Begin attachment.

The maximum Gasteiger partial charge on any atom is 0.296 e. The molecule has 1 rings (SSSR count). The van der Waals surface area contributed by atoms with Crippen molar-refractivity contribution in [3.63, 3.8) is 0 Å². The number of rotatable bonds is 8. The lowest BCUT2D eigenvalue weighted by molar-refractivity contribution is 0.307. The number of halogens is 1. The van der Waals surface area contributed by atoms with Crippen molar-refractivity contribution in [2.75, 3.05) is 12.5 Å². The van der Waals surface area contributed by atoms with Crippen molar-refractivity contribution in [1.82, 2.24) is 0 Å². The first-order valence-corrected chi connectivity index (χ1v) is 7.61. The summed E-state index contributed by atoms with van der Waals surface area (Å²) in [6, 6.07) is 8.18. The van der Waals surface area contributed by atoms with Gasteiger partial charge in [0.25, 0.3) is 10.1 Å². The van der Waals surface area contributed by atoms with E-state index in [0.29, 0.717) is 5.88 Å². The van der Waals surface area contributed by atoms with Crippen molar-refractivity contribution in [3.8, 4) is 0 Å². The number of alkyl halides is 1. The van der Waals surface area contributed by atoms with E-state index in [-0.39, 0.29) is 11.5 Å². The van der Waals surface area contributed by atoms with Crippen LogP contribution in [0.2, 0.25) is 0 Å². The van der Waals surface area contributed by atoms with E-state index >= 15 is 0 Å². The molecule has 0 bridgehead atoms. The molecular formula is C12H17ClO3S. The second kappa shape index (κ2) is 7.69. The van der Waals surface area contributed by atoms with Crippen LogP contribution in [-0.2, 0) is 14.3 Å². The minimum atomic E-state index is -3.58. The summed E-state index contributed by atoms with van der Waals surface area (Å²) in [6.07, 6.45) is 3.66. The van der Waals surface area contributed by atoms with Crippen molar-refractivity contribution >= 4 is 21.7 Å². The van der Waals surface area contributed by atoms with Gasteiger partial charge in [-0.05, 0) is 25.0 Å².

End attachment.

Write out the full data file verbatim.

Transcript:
The maximum Gasteiger partial charge on any atom is 0.296 e. The molecule has 1 rings (SSSR count). The van der Waals surface area contributed by atoms with Crippen molar-refractivity contribution in [3.63, 3.8) is 0 Å². The number of rotatable bonds is 8. The lowest BCUT2D eigenvalue weighted by molar-refractivity contribution is 0.307. The number of halogens is 1. The van der Waals surface area contributed by atoms with Crippen molar-refractivity contribution in [2.75, 3.05) is 12.5 Å². The van der Waals surface area contributed by atoms with Crippen molar-refractivity contribution in [1.82, 2.24) is 0 Å². The first-order valence-corrected chi connectivity index (χ1v) is 7.61. The summed E-state index contributed by atoms with van der Waals surface area (Å²) in [6, 6.07) is 8.18. The van der Waals surface area contributed by atoms with Gasteiger partial charge in [0.25, 0.3) is 10.1 Å². The van der Waals surface area contributed by atoms with E-state index in [0.29, 0.717) is 5.88 Å². The van der Waals surface area contributed by atoms with Crippen molar-refractivity contribution in [3.8, 4) is 0 Å². The number of alkyl halides is 1. The van der Waals surface area contributed by atoms with E-state index in [-0.39, 0.29) is 11.5 Å². The van der Waals surface area contributed by atoms with Crippen LogP contribution in [0.2, 0.25) is 0 Å². The van der Waals surface area contributed by atoms with E-state index >= 15 is 0 Å². The molecule has 0 bridgehead atoms. The molecular formula is C12H17ClO3S. The second kappa shape index (κ2) is 7.69. The van der Waals surface area contributed by atoms with Crippen LogP contribution in [-0.2, 0) is 14.3 Å². The minimum atomic E-state index is -3.58. The summed E-state index contributed by atoms with van der Waals surface area (Å²) in [6.07, 6.45) is 3.66. The van der Waals surface area contributed by atoms with Crippen molar-refractivity contribution >= 4 is 21.7 Å². The van der Waals surface area contributed by atoms with Gasteiger partial charge in [-0.05, 0) is 25.0 Å².